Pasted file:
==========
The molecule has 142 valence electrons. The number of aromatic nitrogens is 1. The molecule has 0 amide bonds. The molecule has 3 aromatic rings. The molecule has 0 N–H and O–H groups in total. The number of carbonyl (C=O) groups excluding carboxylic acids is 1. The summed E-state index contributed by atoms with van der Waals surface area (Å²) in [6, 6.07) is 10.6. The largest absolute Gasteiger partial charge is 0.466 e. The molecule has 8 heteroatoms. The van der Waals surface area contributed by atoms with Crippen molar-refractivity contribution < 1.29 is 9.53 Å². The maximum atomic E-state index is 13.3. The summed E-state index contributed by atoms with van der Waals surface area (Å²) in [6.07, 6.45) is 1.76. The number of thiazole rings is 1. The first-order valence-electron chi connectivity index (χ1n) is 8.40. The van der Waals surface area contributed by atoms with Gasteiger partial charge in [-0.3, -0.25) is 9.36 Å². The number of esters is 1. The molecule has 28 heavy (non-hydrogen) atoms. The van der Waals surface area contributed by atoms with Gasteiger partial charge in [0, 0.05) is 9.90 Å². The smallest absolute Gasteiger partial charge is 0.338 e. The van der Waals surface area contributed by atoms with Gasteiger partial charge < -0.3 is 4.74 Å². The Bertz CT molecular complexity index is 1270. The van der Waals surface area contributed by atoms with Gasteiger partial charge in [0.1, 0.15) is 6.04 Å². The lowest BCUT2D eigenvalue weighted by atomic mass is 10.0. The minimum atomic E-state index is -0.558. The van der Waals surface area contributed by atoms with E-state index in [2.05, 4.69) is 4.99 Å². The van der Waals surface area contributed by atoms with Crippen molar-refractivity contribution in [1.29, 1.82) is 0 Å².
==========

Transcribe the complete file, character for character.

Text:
The molecule has 142 valence electrons. The number of aromatic nitrogens is 1. The molecule has 0 amide bonds. The molecule has 3 aromatic rings. The molecule has 0 N–H and O–H groups in total. The number of carbonyl (C=O) groups excluding carboxylic acids is 1. The summed E-state index contributed by atoms with van der Waals surface area (Å²) in [6, 6.07) is 10.6. The largest absolute Gasteiger partial charge is 0.466 e. The molecule has 8 heteroatoms. The van der Waals surface area contributed by atoms with Crippen molar-refractivity contribution < 1.29 is 9.53 Å². The maximum atomic E-state index is 13.3. The summed E-state index contributed by atoms with van der Waals surface area (Å²) in [6.07, 6.45) is 1.76. The number of thiazole rings is 1. The first-order valence-electron chi connectivity index (χ1n) is 8.40. The van der Waals surface area contributed by atoms with Gasteiger partial charge in [-0.3, -0.25) is 9.36 Å². The number of esters is 1. The molecule has 28 heavy (non-hydrogen) atoms. The van der Waals surface area contributed by atoms with Gasteiger partial charge in [0, 0.05) is 9.90 Å². The smallest absolute Gasteiger partial charge is 0.338 e. The van der Waals surface area contributed by atoms with Gasteiger partial charge < -0.3 is 4.74 Å². The Bertz CT molecular complexity index is 1270. The van der Waals surface area contributed by atoms with Gasteiger partial charge in [0.1, 0.15) is 6.04 Å². The lowest BCUT2D eigenvalue weighted by atomic mass is 10.0. The minimum atomic E-state index is -0.558. The van der Waals surface area contributed by atoms with E-state index in [2.05, 4.69) is 4.99 Å². The van der Waals surface area contributed by atoms with Crippen molar-refractivity contribution in [1.29, 1.82) is 0 Å².